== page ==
When I first locked horns with it, the organisation was the Scottish Landowners Federation. Then it became, to the consternation of some members, the Scottish Rural Property and Business Association. Now – and it is possible I have missed one of its “a rose by any other name” changes over – it is Scottish Land and Estates.
As other organisations, – didn’t the Post Office try a name change? – and indeed nuclear reactor sites such as Windscale that was Sellafield, have found, a change of name does not usually change perception.
Whatever name their official body goes under, the members are still landowners with a vested interest in maintaining control of their own land and ensuring that the advantage lies with them when dealing with tenants.
I might disagree with landowning policies and attitudes, as I often have, but they’re entitled to representation and a point of view, even if that can usually be summed up as “What we have, we hold” – at least until a tenant farmer aspiring to become an owner-occupier comes up with an acceptable offer for his farm.
That, I suspect, is the usually unspoken factor in the present furore over Scottish government statistics that show a 10 per cent drop in the number of secure – so-called traditional – tenancies between 2005 and 2011, down from 7,470 to 6,743.
My bet is that many of the “lost” tenancies have gone because the tenant bought his farm and became an owner-occupier, some high profile such as Jim Walker, former president of NFU Scotland, many others commercial farmers who saw the chance to buy their land as a business opportunity.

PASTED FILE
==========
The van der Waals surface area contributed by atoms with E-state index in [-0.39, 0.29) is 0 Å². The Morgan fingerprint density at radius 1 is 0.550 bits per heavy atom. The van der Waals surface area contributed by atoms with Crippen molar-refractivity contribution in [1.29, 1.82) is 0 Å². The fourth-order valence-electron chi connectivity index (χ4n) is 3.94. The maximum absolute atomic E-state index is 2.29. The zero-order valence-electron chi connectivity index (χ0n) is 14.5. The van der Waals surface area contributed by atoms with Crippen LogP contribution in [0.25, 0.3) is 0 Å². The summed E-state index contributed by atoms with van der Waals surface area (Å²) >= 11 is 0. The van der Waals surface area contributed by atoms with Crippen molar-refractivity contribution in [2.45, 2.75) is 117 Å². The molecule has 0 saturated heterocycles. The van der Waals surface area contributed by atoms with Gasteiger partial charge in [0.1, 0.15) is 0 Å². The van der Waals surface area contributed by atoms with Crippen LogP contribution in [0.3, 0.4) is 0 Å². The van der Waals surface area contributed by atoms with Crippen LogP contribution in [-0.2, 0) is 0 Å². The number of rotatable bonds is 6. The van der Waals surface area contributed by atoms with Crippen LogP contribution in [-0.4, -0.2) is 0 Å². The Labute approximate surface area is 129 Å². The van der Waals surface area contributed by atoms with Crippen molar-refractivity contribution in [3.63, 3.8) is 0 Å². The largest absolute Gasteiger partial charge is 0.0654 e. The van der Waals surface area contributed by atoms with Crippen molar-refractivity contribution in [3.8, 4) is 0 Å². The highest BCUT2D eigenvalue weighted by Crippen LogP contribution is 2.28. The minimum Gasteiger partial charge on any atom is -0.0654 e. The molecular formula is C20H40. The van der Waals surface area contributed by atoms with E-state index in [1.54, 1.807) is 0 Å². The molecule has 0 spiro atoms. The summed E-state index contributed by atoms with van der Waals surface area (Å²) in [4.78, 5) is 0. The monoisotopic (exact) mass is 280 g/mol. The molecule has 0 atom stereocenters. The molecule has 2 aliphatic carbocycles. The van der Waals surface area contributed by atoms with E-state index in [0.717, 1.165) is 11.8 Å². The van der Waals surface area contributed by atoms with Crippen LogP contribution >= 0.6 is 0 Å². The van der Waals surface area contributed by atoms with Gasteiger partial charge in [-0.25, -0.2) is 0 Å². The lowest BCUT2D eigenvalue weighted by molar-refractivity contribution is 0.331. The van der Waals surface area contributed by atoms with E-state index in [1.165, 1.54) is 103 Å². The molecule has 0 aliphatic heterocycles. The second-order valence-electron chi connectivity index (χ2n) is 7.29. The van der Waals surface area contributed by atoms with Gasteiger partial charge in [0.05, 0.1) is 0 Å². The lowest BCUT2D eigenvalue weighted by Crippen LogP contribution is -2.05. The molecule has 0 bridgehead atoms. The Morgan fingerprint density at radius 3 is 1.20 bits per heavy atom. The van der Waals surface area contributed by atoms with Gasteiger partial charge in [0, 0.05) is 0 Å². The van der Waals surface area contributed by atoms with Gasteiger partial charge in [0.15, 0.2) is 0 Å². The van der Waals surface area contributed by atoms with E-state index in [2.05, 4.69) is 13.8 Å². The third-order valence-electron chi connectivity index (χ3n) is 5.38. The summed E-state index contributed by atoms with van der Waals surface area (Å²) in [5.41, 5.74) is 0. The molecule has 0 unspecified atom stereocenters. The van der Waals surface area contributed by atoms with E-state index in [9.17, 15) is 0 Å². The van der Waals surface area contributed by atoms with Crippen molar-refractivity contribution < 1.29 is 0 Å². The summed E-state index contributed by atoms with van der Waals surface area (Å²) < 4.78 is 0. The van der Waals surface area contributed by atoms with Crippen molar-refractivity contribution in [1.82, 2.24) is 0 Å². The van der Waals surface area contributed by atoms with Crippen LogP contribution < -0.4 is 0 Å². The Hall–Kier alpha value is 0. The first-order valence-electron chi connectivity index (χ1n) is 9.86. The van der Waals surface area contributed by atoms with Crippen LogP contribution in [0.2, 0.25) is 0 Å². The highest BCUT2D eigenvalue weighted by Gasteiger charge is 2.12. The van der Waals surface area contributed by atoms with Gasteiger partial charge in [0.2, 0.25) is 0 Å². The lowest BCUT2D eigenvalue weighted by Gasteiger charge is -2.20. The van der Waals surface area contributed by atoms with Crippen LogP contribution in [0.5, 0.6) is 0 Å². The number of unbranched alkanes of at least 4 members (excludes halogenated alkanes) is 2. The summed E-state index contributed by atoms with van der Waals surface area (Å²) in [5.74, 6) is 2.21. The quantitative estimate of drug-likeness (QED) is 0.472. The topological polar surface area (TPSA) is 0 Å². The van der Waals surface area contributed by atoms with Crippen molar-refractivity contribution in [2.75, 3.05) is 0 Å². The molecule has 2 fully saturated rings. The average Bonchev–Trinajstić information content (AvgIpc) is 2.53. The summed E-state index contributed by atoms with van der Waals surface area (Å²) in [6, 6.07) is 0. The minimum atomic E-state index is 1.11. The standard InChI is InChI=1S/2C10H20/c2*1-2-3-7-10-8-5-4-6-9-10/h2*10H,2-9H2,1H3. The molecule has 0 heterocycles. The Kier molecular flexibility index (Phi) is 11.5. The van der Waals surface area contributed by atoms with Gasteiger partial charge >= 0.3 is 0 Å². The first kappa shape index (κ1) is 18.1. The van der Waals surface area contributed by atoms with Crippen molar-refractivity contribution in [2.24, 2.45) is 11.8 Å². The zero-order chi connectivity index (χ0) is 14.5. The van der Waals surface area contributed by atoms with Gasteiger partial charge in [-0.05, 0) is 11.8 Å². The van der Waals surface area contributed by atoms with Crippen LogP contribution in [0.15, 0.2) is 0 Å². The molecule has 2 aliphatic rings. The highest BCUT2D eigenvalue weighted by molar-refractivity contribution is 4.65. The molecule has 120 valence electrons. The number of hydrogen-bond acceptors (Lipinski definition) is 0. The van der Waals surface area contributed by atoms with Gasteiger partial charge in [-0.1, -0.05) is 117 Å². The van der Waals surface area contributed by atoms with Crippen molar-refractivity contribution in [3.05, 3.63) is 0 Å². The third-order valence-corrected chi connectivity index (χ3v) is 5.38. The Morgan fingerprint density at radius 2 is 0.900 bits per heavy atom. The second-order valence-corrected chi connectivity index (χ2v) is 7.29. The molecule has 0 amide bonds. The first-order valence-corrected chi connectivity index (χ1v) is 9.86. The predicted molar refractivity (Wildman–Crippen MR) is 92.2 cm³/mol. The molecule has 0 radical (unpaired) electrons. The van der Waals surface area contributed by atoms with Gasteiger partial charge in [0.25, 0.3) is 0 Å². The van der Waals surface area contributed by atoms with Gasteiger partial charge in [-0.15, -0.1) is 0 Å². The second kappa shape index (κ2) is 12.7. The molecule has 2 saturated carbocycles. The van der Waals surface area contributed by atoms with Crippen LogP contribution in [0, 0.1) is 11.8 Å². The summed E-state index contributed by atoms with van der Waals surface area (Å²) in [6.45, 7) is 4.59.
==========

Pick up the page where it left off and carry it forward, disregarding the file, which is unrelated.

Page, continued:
Whatever the reasons, the decline in tenancies is part of a century-long process. Coming as I do from a continuous line of tenant farmers, I’m sorry in a way to see that.
But what seems an insatiable human urge to own land wherever possible shows no sign of slackening. Of six farms in our immediate area that were tenanted 30 years, four are now owner-occupied, one farmed on contract and only one with the original resident tenant farming family. Two have changed hands more than once in that time.
Landowners in Scotland have been criticised for not making more tenancies available to ambitious young farmers, for stopping new blood coming into farming, and for generally being awkward and obstinate about what they do with their land, particularly since the 2003 Agricultural Holdings (Scotland) Act was passed.
The fear of landowners is that the act will lead to an automatic right to buy at an advantageous price for sitting tenants. That’s why landowners are extremely wary of what sort of tenancy agreements they will enter into and – much as it pains me to offer any kind of support for landowners – who can blame them?
Any of us who owns property of any kind tends to be protective of it, no matter how acquired, and in the history of many of Scotland’s biggest landowners that usually involved riding roughshod over the peasantry, accumulating land, power and wealth in much the same way as Russian oligarchs have done more recently.
I still have much sympathy with the concerns of the Scottish Tenant Farmers Association about this decline in tenancies.
From their point of view, it is a disaster that opportunities for new tenants, or for existing tenants to move on to a bigger holding with a secure tenancy, are shrinking.
There are other tenancy statistics – the number of short limited duration tenancies rose between 2005 and 2011 from 285 to 499 and the number of long tenancies increased from 99 to 301 – in both cases, for a fixed number of years, not no-limit secure tenancies.
Such limited tenancies do give new entrants a chance of a start – if, of course, and it’s a big if, farmers already in business as tenants or owner-occupiers don’t take advantage of a limited tenancy agreement to extend their business or give a son a start. Again, who can blame them?
In short, it’s as rough and tough in the farm tenancy and landowning world as it is anywhere else in business. There are good landowners and honest, plain-dealing, tenants, but, unfortunately, not as high a percentage of either as we like to think. When protecting our own best interests, it is every man for himself and the decline in tenancies and increase in owner-occupation reflects that perfectly.